Last April, an instrument-rated private pilot took off from Fort Lauderdale Executive Airport in his SR22 bound for Palm Beach International. It was solid IFR, 400 overcast. The pilot was experienced in Cirrus airplanes-he was a founder of the Cirrus Owners and Pilots Association-he regularly flew such IFR flights, and he knew his airplane well. As he rotated and began to climb, all systems looked good.
Then, just after he had entered the soup at right around the advertised 400 feet things started to go wrong. The altimeter began to fluctuate wildly, and the pilot called ATC to report the problem and to request a return to the airport. He got a vector, but things soon got worse, and he came to believe that the attitude indicator and turn coordinator were indicating differently. As he desperately tried to sort things out, he realized that he had no idea how high or where exactly he was.
In years past, the NTSB's report on this event very likely would have read something like this: "Witnesses reported seeing the airplane emerge from the clouds in a high-speed dive (or a spin; take your pick). The airplane impacted near vertically and the private pilot/sole occupant was fatally injured."
But that's not how this report read. Instead of struggling to regain his bearings at low altitude in the clouds, the pilot notified ATC that he was deploying the whole-airplane parachute system in the Cirrus. He killed the engine, pulled the big red handle overhead, and within a couple of seconds, the airplane began to descend under a 55-foot orange-and-white canopy. After what he remarked was a strangely quiet descent-despite the pilot's side door coming off when the chute deployed-the airplane came to rest in a tree. The pilot, who said that he didn't even feel the "landing," was unhurt.
In its preliminary report on the event, the National Transportation Safety Board pointed out that the pilot never switched to the alternate static source, and when inspectors looked at the airplane, they found water in the static lines. Might the pilot have been able to continue the flight and land without incident had he activated the alternate static? Maybe, but in the past a lot of other pilots in similar circumstances have proven not to be up to the task and paid the ultimate price for it. Unlike them, the Fort Lauderdale pilot is happily flying again.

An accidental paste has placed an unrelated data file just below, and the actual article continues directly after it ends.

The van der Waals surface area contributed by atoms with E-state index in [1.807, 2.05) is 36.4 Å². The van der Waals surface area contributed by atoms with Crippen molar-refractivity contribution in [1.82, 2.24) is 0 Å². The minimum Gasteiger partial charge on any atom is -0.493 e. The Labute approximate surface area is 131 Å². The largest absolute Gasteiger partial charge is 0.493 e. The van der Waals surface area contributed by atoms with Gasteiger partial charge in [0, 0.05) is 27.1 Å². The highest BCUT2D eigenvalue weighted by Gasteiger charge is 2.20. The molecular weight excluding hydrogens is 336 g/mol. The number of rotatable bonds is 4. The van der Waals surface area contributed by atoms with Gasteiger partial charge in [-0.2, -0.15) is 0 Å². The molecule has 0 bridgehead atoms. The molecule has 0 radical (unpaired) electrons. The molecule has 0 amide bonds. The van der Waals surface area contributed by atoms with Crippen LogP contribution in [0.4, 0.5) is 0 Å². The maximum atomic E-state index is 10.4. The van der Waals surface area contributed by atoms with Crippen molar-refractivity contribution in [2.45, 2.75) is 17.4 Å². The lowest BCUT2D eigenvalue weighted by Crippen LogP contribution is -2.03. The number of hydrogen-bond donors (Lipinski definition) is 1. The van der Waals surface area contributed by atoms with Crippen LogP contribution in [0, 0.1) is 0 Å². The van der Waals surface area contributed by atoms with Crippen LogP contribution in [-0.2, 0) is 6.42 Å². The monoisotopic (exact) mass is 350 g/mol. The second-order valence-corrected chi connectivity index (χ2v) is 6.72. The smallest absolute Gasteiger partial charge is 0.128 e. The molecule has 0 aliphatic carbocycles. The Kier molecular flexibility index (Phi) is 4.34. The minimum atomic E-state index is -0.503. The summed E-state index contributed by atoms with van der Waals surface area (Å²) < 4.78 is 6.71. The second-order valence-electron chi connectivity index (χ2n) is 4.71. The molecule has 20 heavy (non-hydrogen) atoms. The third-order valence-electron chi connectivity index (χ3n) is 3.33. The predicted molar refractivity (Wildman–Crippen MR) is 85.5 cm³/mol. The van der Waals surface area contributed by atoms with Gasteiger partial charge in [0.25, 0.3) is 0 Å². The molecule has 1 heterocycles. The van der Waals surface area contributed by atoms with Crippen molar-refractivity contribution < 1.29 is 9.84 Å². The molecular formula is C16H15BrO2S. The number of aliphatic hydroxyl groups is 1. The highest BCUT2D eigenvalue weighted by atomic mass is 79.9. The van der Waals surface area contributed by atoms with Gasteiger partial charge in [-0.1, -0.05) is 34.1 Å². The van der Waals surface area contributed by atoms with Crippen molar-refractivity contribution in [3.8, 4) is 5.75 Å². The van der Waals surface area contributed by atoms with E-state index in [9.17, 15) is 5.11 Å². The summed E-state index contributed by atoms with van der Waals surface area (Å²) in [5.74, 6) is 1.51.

I've been flying an SR22 for about 18 months now and, like a couple of thousand other Cirrus pilots out there, I've never had to do what that pilot felt as though he had to do that day. But it hasn't stopped me, or anybody else who climbs into one of these new airplanes, from asking the big question: Am I safer in this airplane than I am in others?
A chute is born: A near-death inspiration
The idea of a parachute that in case of dire emergency would lower the whole airplane, occupants and all, safely to the ground isn't a new one. Back in the 1940s, Flying featured stories and illustrations of several similar concepts, including ones for airliners and others where the wings were shed at deployment. None came to pass.
Then, in 1975 Boris Popov came up with an idea as he was falling 400 feet to what would surely be his death after his ultralight came apart in mid-flight. Popov didn't think he'd live to work on the idea-a rocket-enabled parachute that would rescue not just the pilot but the entire airplane-but, improbably, he survived the fall. Within a few years he had developed a simple, light rocket-propelled parachute system that would go into thousands of ultralight and light experimental airplanes.
By the 1990s parachutes manufactured by the company Popov had founded, Ballistic Recovery Systems (BRS), had proven their value in very light and ultralight airplanes with more than 150 documented lives saved.
But general aviation types didn't pay much attention, not even when, in the 1990s, BRS got a system certified for retrofit into Cessna 150s. It wasn't until Cirrus Design, a new company looking to certify a composite four-seater, announced that it would put a chute in the airplane, that people started paying much attention.
Cirrus co-founder Alan Klapmeier, who years earlier had survived a midair collision, knew from firsthand experience that there were certain circumstances under which there was nothing further the pilot could do. The chute, Klapmeier claimed, would allow pilots that last ditch chance to save the lives of the airplane's occupants, and Cirrus committed to it from the get-go. Today there are around 1,500 BRS systems flying in Cirrus SR20 and SR22 single-engine airplanes and many more in ultralight and experimental light airplanes.
Even before the SR20 was certified, it became apparent that a parachute in a certified airplane would polarize pilots, and it has. While anti-chute pilots take issue on several grounds, the most common complaint remains that the system takes control away from the pilot. And there's no denying that once the red handle is pulled, everybody onboard is along for the ride. Some pilots feel as though, and they put it in these words, "real pilots don't need chutes."